Severn Trent: water company ups investor dividend despite bill, price and sewage spills increase - results

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Severn Trent was responsible for over 60,000 sewage spills last year

Severn Trent has increased its dividend to shareholders following a 20% rise in profits last year, despite sewage spills under the company’s watch growing by a third in 2023.

The FTSE-listed company, which supplies water to homes and businesses in the Midlands, boosted its final dividend by 9% to 70.1p per share, with profits reaching £201.3 million. The water company also announced it successfully raised £1 billion from investors in 2023.

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Severn Trent was responsible for over 60,000 sewage spills last year, with those spill events lasting for more than 440,000 hours  – equivalent to around 50 years.

It said it is investing £450 million to improve 900 storm overflow points, about a third of the total across its infrastructure network, as part of a push to halve its average spill rate by 2030.

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Severn also said it had invested £1.2 billion this year to “continue improving performance levels”. However, it comes after the water company asked to increase bills by 35.7% over the next five years.

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In its five-year plan submitted to Ofwat, Severn Trent wants to invest £12.9 billion and increase customer bills to £546. Between 2020 and 2025, the average annual bill for Severn Trent was £402.63.

The latest bill hike demands come ahead of a crucial meeting this week when the industry regulator Ofwat will decide what companies can charge between 2025 and 2030.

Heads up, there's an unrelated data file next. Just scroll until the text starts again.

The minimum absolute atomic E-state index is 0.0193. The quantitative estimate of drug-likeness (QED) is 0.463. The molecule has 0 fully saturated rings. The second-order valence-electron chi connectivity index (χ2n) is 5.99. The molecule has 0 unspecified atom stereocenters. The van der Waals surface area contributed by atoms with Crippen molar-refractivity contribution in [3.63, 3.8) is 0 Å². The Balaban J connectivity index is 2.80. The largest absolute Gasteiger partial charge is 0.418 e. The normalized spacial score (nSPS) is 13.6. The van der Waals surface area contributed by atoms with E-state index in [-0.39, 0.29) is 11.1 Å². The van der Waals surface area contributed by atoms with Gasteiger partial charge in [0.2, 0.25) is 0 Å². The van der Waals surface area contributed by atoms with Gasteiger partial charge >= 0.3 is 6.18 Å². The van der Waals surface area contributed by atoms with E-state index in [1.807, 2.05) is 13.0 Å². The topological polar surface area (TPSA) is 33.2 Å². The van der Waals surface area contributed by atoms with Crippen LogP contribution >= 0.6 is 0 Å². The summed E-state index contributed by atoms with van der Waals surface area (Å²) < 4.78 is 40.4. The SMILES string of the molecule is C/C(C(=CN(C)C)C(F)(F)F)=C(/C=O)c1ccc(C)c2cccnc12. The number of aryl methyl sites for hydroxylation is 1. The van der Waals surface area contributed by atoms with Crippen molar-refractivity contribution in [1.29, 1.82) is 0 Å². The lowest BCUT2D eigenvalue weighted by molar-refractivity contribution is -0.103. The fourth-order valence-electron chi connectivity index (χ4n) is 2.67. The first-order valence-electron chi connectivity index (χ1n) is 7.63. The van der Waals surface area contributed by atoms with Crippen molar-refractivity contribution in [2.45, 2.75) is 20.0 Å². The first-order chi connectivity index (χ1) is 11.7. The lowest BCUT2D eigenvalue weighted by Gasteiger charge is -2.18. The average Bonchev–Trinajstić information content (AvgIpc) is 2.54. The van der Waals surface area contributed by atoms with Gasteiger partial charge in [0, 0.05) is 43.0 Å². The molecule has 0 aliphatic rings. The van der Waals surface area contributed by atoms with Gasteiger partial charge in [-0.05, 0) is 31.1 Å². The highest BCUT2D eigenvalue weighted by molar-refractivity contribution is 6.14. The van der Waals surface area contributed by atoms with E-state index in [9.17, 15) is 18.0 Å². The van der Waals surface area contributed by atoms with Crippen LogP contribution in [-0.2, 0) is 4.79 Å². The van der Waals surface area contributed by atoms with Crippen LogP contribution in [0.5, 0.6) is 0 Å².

Liv Garfield, chief executive of Severn Trent, said: “I’m proud of the performance our brilliant teams have delivered this year, whether for our customers, the environment or the wider region.

“The extra £1 billion we raised from our investors will help us continue to transform the network, reducing spills, improving river health and providing our customers with the best and most reliable service.

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“We are planning record levels of investment in the coming years, while also keeping bills the second lowest in the country. Our customers and the communities in which they live are at the heart of our business and we’re doing more than ever to ensure we have a positive economic, environmental and social impact across our region.”

Garfield faced heavy criticism earlier this week for her £3.2 million pay packet for 2023, which includes salary, bonuses and shares. Meanwhile, over the past four years she has earned nearly £13 million.

The news comes just a day after the owner of South West Water (SWW) announced it had seen increased annual earnings and a higher dividend for investors, even as it works to restore a safe water supply following a parasite outbreak in Devon.

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Over 16,000 households and businesses in the Brixham area were instructed to boil their drinking water since 15 May due to the presence of cryptosporidium in the supply.

Cryptosporidium is a waterborne parasite that can cause symptoms like diarrhea and vomiting. The outbreak, likely caused by animal faeces entering a damaged pipe, has resulted in two hospitalisations and hundreds of illnesses.

In results out on Tuesday (21 May), the Pennon group courted further controversy after revealing it had increased its full-year dividend payout to investors, despite reducing it by £2.4 million after it was handed a record fine for sewage spills.

The figures also showed underlying operating profits lifted 8.6% to £166.3 million in the year to 31 March.

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